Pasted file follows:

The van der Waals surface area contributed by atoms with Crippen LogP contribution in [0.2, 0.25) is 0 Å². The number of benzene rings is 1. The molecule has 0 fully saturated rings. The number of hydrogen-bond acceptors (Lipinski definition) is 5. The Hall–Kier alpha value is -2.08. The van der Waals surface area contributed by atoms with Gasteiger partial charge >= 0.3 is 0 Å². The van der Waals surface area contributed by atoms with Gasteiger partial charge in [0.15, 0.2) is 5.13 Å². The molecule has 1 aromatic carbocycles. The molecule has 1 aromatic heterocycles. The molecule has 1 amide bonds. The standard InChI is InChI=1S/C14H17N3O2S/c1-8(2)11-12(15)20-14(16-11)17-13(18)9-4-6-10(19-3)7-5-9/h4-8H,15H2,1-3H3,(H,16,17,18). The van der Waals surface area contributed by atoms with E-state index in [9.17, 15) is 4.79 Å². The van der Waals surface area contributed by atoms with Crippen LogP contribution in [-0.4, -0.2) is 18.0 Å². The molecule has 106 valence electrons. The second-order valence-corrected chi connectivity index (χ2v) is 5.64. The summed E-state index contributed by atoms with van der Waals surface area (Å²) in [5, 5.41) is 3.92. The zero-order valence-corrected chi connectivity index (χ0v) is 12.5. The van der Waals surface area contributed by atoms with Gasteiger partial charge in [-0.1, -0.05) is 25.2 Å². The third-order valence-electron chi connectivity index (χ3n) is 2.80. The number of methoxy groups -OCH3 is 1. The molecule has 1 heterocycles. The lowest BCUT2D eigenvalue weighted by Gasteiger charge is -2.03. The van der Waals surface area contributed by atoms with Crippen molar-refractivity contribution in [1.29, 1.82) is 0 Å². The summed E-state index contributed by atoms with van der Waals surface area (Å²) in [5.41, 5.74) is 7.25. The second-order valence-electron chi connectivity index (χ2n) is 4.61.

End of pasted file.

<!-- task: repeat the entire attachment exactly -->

The van der Waals surface area contributed by atoms with Crippen LogP contribution in [0.2, 0.25) is 0 Å². The number of benzene rings is 1. The molecule has 0 fully saturated rings. The number of hydrogen-bond acceptors (Lipinski definition) is 5. The Hall–Kier alpha value is -2.08. The van der Waals surface area contributed by atoms with Gasteiger partial charge >= 0.3 is 0 Å². The van der Waals surface area contributed by atoms with Gasteiger partial charge in [0.15, 0.2) is 5.13 Å². The molecule has 1 aromatic carbocycles. The molecule has 1 aromatic heterocycles. The molecule has 1 amide bonds. The standard InChI is InChI=1S/C14H17N3O2S/c1-8(2)11-12(15)20-14(16-11)17-13(18)9-4-6-10(19-3)7-5-9/h4-8H,15H2,1-3H3,(H,16,17,18). The van der Waals surface area contributed by atoms with E-state index in [9.17, 15) is 4.79 Å². The van der Waals surface area contributed by atoms with Crippen LogP contribution in [-0.4, -0.2) is 18.0 Å². The molecule has 106 valence electrons. The second-order valence-corrected chi connectivity index (χ2v) is 5.64. The summed E-state index contributed by atoms with van der Waals surface area (Å²) in [5, 5.41) is 3.92. The zero-order valence-corrected chi connectivity index (χ0v) is 12.5. The van der Waals surface area contributed by atoms with Gasteiger partial charge in [-0.1, -0.05) is 25.2 Å². The third-order valence-electron chi connectivity index (χ3n) is 2.80. The number of methoxy groups -OCH3 is 1. The molecule has 1 heterocycles. The lowest BCUT2D eigenvalue weighted by Gasteiger charge is -2.03. The van der Waals surface area contributed by atoms with Crippen molar-refractivity contribution in [1.29, 1.82) is 0 Å². The summed E-state index contributed by atoms with van der Waals surface area (Å²) in [5.41, 5.74) is 7.25. The second-order valence-electron chi connectivity index (χ2n) is 4.61.